Hive Center for Contemporary Art has the greatest honor to announce that The Boundaries of Order, the inaugural exhibition of 2015, will be launched at 4.00 p.m. on April 4th 2015. The exhibition features 32 Chinese artists from around the world and focuses on their non-figurative and anti-realist art style. Curated by Xia Jifeng, the show presents over 100 oeuvres by artists from different generations.
Since the early twentieth century, the aesthetic leanings and formal techniques of Chinese art have grown with the shifting times and social reality, with a never-ending surge of schools and ideas, but throughout this time, realism has always dominated the mainstream. The Socialist realism imported from the Soviet Union after 1949, even the early art revolutions promoted the realist techniques. After 1949, the Socialist realism imported from the Soviet Union became the basic method of art and literary criticism. Even in the 1990s, realism was still looked up to as standard and continued to permeate photography, video, installation and other art forms as a concept.
The “85 New Wave Art Movement” period once saw the rise of the rational painting. The artists of the time used a quasi-abstract manner to strike out against the mainstream of official realism. But looking back now, the entire movement did not, in essence, depart from the mere imitation and execution of the various forms of Western modernism, with both the opposition and opposed operating within realist sentiments and aesthetics.
Unlike the thriving picture of abstract art in the West, abstraction as a creative concept and thread simply does not exist in Chinese artistic traditions. Though the beginnings of abstract art can be seen in some early oil paintings from the 1920s, strictly speaking, these creative practices still belonged to the realms of Post-Impressionism, and Cubism. It was not until the early 1980s, oversea Chinese artists, such as Zao Wou-ki and Chu Teh-chun began to influence the non-realist creations within China. The artists in China, such as Shang Yang, Yu Youhan, Wang Huaiqing and Liang Quan, have maintained a clarity that is rare among other artists of their generation, long ago casting aside the simple dichotomy framework of “representation” and “abstraction”, “east” and “west”, “traditional” and “modern”, “ethnic” and “global.” Understanding of their own identities and consciousness of artistic awareness have allowed them to reasonably appropriate and transplant the best language of Western art while also constructing an aesthetic system that differs from the West. Their practice is inextricably linked to the literary, philosophical and aesthetic traditions of China, while also demonstrating Eastern art’s ability to stand on the same footing as Western art in contemporary times. These efforts have opened up infinite possibilities for the future outlook of Chinese contemporary art.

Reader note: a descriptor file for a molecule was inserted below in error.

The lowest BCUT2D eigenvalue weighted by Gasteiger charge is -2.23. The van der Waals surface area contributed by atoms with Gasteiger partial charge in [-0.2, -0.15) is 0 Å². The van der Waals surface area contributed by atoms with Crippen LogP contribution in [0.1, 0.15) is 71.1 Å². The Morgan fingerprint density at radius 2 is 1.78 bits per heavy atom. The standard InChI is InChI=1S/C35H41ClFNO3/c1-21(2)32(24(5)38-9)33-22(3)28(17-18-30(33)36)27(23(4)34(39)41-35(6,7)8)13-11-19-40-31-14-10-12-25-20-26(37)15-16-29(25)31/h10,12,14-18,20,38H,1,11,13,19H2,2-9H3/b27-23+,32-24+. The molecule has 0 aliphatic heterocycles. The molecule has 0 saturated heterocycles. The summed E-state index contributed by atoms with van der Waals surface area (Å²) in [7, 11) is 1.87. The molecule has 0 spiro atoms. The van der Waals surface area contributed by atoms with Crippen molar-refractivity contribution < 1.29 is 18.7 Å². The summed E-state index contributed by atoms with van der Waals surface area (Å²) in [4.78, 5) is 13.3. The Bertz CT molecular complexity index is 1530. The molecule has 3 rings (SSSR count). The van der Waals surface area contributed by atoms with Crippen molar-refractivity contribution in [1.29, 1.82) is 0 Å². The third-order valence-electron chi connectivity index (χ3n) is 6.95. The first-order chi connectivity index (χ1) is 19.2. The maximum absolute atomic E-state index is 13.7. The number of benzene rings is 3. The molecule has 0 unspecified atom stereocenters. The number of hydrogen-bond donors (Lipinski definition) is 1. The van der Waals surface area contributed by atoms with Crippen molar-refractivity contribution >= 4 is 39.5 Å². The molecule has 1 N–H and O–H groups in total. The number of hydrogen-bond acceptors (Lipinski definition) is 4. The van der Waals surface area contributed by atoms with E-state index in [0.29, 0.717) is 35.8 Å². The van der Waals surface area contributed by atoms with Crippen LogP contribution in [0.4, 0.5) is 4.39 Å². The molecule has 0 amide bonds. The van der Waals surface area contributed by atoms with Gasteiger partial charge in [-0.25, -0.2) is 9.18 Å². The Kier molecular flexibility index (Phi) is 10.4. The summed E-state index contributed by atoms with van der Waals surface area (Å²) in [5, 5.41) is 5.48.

The exhibition’s selection of artists begins with Chu Teh-chun and Zao Wou-ki from the mid-twentieth century, and shifts through the artists that follow on a temporal, latitudinal trajectory based on age. Geographically speaking, the exhibition includes several oversea Chinese artists, such as Chu Teh-chun and Zao Wou-ki in France, Richard Lin in Taiwan, David Diao in America, Su Xiaobai in Germany and Lui Chun Kwong in Hong Kong. Of course, artists who grew up locally in China make up the majority in this exhibition. The featured works may be abstract in style, never the less we have no intention to place these artworks firmly in the realm of abstract art for discussion for this will limit the openness of their works to a rather narrow concept. This exhibition will look at Chinese artists around the world, presenting their non-figurative, anti-realist creative paths. To be precise, this is embodied in their inborn Eastern artistic aesthetic traditions, as well as how they present the contemporaneity and forwardness of this tradition in their works. This is the academic direction and goal of the exhibition.